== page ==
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Re: Risking Less and Prospering using Real Return Bonds? [RRBs]

Post by ghariton » 08 May 2017 16:26

SoninlawofGus wrote:
08 May 2017 12:16
The Globe site is the only one I am aware of still reporting RRB values.
FWIW, TD Waterhouse is showing a price of $189.38 for the 2021 RRBs. That's the bid price. For the ask price, you have to build in the spread, typically around one and a half per cent.

Bank of Canada shows a positive yield of between 0.5 and 0.6 per cent for the long RRB (2044). That compares with a nominal yield of between 2.1 and 2.2 for the long run nominal (2048). That allows for anticipated inflation of 1.6 per cent over the time period, less an insurance premium of some 0.5 to 0.8 per cent for unanticipated inflation. So anticipated inflation is around 0.8 to 1.1 per cent. Seems low to me, making RRBs a bargain.

Finally, government bonds of less than 10 years maturity all have yields below the current rate of inflation. Negative interest rates galore.

George
Last edited by ghariton on 08 May 2017 22:47, edited 1 time in total.
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Re: Risking Less and Prospering using Real Return Bonds? [RRBs]

Post by Shakespeare » 08 May 2017 16:30

TD Waterhouse is showing a price of $189.38 for the 2021 RRBs.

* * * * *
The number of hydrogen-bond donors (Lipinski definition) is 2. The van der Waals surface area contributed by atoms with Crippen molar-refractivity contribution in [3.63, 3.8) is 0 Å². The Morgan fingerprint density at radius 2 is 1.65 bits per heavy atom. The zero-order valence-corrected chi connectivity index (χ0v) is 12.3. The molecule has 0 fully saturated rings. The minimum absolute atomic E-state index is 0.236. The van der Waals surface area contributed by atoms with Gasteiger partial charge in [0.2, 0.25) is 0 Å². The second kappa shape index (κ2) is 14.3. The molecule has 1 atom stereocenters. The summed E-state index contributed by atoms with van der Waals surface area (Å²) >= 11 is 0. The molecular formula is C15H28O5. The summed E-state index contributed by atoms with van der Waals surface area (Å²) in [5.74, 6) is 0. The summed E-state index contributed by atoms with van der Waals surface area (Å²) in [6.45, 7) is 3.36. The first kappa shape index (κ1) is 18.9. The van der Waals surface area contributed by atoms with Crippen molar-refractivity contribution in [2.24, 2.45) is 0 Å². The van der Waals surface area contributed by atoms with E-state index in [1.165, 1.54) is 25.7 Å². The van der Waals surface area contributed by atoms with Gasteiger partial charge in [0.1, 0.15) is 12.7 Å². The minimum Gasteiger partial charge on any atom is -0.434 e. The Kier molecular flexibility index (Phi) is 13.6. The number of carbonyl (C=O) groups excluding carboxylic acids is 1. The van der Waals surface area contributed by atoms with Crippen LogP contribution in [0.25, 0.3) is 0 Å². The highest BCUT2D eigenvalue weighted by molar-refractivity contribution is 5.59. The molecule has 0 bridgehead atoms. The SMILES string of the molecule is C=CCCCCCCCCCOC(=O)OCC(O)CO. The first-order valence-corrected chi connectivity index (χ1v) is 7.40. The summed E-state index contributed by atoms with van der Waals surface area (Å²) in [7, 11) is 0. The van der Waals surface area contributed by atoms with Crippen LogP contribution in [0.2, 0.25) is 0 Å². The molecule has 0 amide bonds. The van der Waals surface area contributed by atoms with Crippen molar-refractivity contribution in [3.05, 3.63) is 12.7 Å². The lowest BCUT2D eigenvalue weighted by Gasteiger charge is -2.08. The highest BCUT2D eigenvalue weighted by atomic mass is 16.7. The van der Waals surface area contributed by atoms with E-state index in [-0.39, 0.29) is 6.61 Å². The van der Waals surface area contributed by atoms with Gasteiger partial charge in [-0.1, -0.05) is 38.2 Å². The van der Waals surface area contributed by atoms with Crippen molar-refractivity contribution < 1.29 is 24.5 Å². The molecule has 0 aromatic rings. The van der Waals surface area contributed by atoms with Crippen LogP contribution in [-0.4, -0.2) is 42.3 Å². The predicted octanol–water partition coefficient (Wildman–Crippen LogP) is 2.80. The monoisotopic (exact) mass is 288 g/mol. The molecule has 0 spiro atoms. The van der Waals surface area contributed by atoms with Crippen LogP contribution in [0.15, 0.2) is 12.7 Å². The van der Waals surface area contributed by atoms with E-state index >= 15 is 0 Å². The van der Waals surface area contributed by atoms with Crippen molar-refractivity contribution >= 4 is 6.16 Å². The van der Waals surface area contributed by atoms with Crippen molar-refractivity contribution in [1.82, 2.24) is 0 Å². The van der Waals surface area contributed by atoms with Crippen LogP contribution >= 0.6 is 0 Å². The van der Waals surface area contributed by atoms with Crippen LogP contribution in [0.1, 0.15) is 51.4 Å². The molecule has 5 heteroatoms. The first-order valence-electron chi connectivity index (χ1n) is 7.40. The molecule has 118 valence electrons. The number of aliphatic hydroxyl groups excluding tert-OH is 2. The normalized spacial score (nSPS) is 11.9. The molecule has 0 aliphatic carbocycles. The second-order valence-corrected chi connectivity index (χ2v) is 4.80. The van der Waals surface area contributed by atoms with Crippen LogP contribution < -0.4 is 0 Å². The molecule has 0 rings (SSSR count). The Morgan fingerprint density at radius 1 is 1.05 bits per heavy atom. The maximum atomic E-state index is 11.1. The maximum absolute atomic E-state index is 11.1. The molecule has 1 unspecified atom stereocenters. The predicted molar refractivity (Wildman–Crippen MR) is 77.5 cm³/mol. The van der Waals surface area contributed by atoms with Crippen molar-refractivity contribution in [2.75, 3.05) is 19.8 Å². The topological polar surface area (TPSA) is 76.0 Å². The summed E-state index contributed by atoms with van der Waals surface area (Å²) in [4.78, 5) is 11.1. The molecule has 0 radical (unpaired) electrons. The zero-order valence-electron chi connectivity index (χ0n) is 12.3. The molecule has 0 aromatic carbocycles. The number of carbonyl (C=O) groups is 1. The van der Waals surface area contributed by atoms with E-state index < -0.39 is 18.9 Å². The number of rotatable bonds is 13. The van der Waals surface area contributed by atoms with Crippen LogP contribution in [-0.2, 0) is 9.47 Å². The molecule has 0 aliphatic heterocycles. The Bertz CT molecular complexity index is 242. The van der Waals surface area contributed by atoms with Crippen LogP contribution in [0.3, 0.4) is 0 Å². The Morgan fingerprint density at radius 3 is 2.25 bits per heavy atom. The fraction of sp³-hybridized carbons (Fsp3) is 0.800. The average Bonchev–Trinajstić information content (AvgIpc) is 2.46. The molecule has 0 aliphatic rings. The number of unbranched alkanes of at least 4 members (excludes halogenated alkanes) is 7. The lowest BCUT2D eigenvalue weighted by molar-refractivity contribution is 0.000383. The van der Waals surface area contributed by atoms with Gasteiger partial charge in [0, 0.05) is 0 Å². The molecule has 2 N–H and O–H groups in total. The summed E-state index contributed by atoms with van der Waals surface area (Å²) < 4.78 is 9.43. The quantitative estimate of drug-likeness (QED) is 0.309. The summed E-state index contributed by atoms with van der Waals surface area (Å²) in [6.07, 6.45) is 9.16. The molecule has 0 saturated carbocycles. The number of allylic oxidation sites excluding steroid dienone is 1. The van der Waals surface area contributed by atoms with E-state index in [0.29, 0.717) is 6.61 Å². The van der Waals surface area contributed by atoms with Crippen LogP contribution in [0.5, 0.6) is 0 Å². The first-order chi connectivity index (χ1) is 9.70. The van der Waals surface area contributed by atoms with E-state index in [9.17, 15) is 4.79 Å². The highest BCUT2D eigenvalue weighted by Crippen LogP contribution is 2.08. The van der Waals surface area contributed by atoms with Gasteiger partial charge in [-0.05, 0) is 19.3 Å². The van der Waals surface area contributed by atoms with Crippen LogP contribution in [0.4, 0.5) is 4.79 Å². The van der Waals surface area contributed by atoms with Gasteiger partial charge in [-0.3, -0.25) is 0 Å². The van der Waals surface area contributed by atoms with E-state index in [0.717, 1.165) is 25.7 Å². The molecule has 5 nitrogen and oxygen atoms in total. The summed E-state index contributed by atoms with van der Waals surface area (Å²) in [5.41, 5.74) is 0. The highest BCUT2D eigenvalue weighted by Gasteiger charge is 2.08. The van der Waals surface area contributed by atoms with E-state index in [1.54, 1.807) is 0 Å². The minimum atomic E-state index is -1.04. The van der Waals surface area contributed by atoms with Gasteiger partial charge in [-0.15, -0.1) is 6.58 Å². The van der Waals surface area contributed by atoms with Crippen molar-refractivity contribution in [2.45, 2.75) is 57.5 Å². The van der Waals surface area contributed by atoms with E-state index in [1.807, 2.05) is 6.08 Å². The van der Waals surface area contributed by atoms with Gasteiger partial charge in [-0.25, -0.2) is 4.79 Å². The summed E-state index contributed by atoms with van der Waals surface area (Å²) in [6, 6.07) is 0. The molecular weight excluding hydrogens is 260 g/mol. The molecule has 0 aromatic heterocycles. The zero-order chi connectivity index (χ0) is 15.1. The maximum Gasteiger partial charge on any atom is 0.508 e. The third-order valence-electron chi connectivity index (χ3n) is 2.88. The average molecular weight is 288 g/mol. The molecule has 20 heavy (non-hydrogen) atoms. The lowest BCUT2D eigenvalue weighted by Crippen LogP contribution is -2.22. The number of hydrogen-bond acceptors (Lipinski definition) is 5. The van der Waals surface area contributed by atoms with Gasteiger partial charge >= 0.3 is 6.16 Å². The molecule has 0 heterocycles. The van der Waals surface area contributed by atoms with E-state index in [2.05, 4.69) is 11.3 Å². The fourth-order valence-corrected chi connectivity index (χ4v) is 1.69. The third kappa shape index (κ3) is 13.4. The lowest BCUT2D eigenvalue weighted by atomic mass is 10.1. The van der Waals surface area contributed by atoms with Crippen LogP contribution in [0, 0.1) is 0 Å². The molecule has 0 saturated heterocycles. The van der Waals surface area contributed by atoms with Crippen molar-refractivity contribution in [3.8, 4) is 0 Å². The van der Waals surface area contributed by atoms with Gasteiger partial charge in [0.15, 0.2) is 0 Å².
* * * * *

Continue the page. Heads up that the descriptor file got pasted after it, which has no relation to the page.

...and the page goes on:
Today's index ratio is 1.56174, giving 121.26 (189.38/1.56174) and a YTM of -.365%.
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Re: Risking Less and Prospering using Real Return Bonds? [RRBs]

Post by SoninlawofGus » 08 May 2017 19:06

ghariton wrote:
08 May 2017 16:26
FWIW, TD Waterhouse is showing a price of $189.38 for the 2021 RRBs. That's the bid price. For the ask price, you have to build in the spread, typically around one and a half per cent.
[Deleting previous bit asking about the price... you must own this and can see the price that way.]

It's only my speculation, but I feel that the markets plus a low Canadian dollar have given us Canadians a gift as I look to enter a semi-retirement phase. Consequently, and only because of the unexpected relatively rapid rise in our portfolio over the past year, I'm back to contemplating locking-in at least some gains through RRBs. Not long ago, I looked at RRBs as overvalued, and they probably still are relative to, say, GICs, but retirement scenarios have changed some of my planning strategies. It may sound strange to many that a 0% or even slightly negative return with an RRB ladder is "locking in" anything, but I suspect fixed income will provide negative returns in the coming years and equities will provide smaller gains, meaning even tracking 0% real with a balanced portfolio could become a challenge. I certainly hope not, but retirement is a different kettle of fish. Also, looking at the 1970s, for example, cash and bond rates can lag inflation for several years. Short GIC ladders could lag inflation dramatically for several years. Most importantly, I can leave things as they are and take my chances with market variances, or I can insure at least part of the portfolio. The plan would to use an RRB ladder with a short-term GICs in the intervening years. I'm not sure yet on valuation yet -- e.g., should the RRB rung be at the same amount initially, but that's partly limited by available funds anyway.